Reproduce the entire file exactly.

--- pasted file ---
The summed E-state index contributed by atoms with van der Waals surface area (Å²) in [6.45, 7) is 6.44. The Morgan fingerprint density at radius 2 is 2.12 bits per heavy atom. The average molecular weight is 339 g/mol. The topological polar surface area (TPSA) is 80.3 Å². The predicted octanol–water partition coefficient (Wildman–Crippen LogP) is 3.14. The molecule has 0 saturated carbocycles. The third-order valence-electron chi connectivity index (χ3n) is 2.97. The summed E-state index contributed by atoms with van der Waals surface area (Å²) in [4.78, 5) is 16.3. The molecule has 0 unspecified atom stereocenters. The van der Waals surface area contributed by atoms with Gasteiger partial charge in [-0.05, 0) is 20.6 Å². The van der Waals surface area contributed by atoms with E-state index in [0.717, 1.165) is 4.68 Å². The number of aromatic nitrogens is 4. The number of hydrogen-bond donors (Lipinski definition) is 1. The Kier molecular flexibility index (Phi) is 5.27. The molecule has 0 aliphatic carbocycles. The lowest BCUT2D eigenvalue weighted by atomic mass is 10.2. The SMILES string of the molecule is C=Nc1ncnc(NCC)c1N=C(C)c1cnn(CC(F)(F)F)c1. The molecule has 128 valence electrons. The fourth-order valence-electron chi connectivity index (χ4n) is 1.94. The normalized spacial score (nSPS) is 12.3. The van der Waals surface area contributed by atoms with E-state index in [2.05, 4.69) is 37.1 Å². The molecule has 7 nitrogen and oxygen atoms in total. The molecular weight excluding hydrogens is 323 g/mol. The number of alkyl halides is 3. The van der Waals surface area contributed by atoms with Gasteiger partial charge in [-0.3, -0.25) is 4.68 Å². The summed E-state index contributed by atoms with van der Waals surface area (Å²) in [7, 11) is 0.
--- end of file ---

The summed E-state index contributed by atoms with van der Waals surface area (Å²) in [6.45, 7) is 6.44. The Morgan fingerprint density at radius 2 is 2.12 bits per heavy atom. The average molecular weight is 339 g/mol. The topological polar surface area (TPSA) is 80.3 Å². The predicted octanol–water partition coefficient (Wildman–Crippen LogP) is 3.14. The molecule has 0 saturated carbocycles. The third-order valence-electron chi connectivity index (χ3n) is 2.97. The summed E-state index contributed by atoms with van der Waals surface area (Å²) in [4.78, 5) is 16.3. The molecule has 0 unspecified atom stereocenters. The van der Waals surface area contributed by atoms with Gasteiger partial charge in [-0.05, 0) is 20.6 Å². The van der Waals surface area contributed by atoms with E-state index in [0.717, 1.165) is 4.68 Å². The number of aromatic nitrogens is 4. The number of hydrogen-bond donors (Lipinski definition) is 1. The Kier molecular flexibility index (Phi) is 5.27. The molecule has 0 aliphatic carbocycles. The lowest BCUT2D eigenvalue weighted by atomic mass is 10.2. The SMILES string of the molecule is C=Nc1ncnc(NCC)c1N=C(C)c1cnn(CC(F)(F)F)c1. The molecule has 128 valence electrons. The fourth-order valence-electron chi connectivity index (χ4n) is 1.94. The normalized spacial score (nSPS) is 12.3. The van der Waals surface area contributed by atoms with E-state index in [2.05, 4.69) is 37.1 Å². The molecule has 7 nitrogen and oxygen atoms in total. The molecular weight excluding hydrogens is 323 g/mol. The number of alkyl halides is 3. The van der Waals surface area contributed by atoms with Gasteiger partial charge in [-0.3, -0.25) is 4.68 Å². The summed E-state index contributed by atoms with van der Waals surface area (Å²) in [7, 11) is 0.